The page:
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Voodoo Child The End Of Everything LP – CD Trophy Records

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SUFJAN STEVENS The Greatest Gift (Mixtape) (Outtakes, Remixes & Demos From Carrie & Lowell)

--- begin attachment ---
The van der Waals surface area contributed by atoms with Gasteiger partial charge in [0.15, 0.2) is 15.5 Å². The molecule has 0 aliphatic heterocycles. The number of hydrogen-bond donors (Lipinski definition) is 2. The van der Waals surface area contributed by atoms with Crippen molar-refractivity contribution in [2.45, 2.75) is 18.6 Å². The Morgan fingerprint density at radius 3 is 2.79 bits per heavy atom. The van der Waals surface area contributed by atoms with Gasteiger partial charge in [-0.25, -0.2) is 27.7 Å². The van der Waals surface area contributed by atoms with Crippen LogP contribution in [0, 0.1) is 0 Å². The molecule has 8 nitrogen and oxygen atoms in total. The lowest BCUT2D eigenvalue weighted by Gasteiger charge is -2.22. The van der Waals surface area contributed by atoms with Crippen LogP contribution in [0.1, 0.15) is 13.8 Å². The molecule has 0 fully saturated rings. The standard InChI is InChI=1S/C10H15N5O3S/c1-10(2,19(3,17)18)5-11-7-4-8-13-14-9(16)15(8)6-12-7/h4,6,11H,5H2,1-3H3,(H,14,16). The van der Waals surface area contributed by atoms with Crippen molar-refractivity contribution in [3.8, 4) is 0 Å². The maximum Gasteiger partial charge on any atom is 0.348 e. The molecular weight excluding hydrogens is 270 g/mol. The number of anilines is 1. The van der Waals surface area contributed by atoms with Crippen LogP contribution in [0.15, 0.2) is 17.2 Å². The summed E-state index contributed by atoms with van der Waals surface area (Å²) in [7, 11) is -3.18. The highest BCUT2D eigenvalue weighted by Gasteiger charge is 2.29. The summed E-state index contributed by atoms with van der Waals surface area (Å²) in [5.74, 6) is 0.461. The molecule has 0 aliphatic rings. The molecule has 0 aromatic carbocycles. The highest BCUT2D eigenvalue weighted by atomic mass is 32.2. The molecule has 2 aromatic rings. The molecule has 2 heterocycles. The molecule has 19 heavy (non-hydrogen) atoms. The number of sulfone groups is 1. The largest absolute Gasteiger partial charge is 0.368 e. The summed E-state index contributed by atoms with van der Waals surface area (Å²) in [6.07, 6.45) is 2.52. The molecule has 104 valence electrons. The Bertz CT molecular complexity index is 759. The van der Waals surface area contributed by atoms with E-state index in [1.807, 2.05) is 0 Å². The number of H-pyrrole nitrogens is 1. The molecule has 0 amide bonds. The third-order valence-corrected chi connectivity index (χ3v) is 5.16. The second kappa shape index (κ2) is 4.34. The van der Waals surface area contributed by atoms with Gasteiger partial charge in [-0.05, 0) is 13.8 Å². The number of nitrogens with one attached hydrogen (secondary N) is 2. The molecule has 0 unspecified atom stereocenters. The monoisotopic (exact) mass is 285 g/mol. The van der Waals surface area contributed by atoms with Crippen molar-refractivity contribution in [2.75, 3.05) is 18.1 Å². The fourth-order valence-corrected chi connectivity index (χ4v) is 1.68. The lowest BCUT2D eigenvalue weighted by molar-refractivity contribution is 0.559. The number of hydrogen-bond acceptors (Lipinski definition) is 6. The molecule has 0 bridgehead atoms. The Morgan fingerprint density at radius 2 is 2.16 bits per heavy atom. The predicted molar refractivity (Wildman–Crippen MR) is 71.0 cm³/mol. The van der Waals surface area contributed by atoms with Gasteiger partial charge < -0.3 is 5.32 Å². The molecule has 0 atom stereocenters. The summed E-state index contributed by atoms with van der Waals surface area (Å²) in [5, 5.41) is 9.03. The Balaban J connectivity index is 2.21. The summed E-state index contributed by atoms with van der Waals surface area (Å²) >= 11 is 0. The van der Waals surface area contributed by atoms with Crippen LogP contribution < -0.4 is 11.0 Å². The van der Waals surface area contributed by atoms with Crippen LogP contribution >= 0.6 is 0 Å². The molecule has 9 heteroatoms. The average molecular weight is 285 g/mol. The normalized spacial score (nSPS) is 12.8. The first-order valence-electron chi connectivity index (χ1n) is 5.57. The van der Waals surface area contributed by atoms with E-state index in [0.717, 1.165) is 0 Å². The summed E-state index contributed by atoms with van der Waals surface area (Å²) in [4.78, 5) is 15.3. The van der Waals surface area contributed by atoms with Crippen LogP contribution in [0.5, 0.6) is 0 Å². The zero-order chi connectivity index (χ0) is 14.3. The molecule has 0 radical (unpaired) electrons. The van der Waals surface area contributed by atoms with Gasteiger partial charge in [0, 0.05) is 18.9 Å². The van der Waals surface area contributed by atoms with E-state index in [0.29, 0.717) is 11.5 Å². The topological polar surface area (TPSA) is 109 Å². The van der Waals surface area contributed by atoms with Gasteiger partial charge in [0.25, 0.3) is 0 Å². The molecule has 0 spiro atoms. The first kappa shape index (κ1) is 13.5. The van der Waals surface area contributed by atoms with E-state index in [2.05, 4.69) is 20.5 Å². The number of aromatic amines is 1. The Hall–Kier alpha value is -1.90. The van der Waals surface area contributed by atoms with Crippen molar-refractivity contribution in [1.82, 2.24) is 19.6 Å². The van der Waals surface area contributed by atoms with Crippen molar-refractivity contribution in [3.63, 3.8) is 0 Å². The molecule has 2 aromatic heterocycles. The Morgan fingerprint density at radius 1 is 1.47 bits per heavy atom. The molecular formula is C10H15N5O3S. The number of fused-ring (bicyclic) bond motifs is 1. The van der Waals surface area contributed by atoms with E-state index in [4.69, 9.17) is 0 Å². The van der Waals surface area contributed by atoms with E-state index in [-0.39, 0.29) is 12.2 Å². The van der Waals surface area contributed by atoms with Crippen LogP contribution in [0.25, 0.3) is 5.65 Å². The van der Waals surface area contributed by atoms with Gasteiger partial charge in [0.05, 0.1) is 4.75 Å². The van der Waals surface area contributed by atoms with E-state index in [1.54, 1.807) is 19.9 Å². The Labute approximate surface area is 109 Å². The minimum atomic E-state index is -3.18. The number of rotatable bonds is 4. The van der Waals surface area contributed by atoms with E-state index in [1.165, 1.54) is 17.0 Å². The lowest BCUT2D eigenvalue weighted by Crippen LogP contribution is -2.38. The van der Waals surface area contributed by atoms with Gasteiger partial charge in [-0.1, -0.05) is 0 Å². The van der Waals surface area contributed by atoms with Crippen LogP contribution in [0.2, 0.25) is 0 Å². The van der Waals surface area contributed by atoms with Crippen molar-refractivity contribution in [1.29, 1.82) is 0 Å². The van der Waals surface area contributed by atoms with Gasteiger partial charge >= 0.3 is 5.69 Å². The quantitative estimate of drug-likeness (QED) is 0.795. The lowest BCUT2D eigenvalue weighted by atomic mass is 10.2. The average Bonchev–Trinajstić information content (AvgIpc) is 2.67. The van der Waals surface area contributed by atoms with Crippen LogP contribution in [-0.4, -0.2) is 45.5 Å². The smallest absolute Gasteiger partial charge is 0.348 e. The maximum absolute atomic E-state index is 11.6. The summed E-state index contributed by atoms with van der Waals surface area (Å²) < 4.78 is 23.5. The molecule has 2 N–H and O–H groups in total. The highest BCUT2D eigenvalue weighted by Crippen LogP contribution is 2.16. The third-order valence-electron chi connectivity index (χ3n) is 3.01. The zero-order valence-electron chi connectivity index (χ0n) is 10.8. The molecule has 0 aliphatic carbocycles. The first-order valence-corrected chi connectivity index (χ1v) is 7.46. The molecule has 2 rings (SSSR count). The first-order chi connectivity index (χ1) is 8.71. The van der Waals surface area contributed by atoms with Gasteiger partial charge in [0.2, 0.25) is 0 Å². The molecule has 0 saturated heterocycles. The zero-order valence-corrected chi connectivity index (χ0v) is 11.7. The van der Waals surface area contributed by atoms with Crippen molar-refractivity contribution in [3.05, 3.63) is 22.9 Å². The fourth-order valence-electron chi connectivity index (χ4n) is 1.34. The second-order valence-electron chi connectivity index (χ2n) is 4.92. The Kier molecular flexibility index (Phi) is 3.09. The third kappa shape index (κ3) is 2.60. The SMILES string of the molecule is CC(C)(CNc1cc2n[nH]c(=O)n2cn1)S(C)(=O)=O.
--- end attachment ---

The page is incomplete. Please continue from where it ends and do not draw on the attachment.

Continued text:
Despite its austerity, Sufjan Stevens’ 2015 album Carrie & Lowell aligns more neatly with its immediate predecessors—the synth phantasmagoria of The Age of Adz and the baroque pop odyssey of Illinois—than it does with the singer’s early chamber-folk. All that he learned in crafting those two epics he applied to the hushed reassembly of his grief after his mother’s death, plus a little extra, all-purpose sorrow to boot. Carrie & Lowell sounds cavernous, covered with nooks and fissures and intimate production details—the multi-tracking of Stevens’ worn, cracking voice, the barely audible sleigh bells sparkling across “Should Have Known Better” and the title track’s windswept coda. On the album’s companion anthology The Greatest Gift, Stevens opens a window onto the process of making and living with Carrie & Lowell, from its first tentative iPhone demos to the remixes performed onstage during its accompanying tour. Unlike 2006’s The Avalanche, where Stevens culled B-sides from the 90-minute Illinois plus a few alternate versions of “Chicago,” The Greatest Gift focuses mostly on reframing songs from Carrie & Lowell. Only four tracks here are previously unheard, and it’s easy to see why they didn’t make the album’s cut. “Wallowa Lake Monster” explores the same complicated maternal relationship that haunts Carrie & Lowell through the childlike lens of an aquatic cryptid, which would have thrown an odd third element into the album’s cosmology of stark realism and Christianity. While lovely, “The Hidden River of My Life” taps back into that interminable whimsy—“Suppose the world was not informed by real estate or power lines,” Stevens muses two minutes before declaring himself a beaver—and both “City of Roses” and “The Greatest Gift” could fit right in with Stevens’ many hours of Christmas music. The weary, spectral iPhone demos included here also shed some light into just how an album like Carrie & Lowell is born—in multiple, slow passes, with a lot of deliberation and labor between them. “John My Beloved,” sung into an iPhone mic, features lyrics that would later be tweaked: Stevens reads John for “some kind of stone” instead of “some kind of poem,” and there’s a “ring” and a “life-giving string” that feel a bit like stock objects from the Sufjan Stevens prop closet. In embryo form, “Carrie & Lowell” lacks that memorable coda, ending abruptly after the second verse. These unvarnished sketches hint at the way the entire album may have been written: not in a single outpouring but in halting bursts stifled by each song’s emotional weight.
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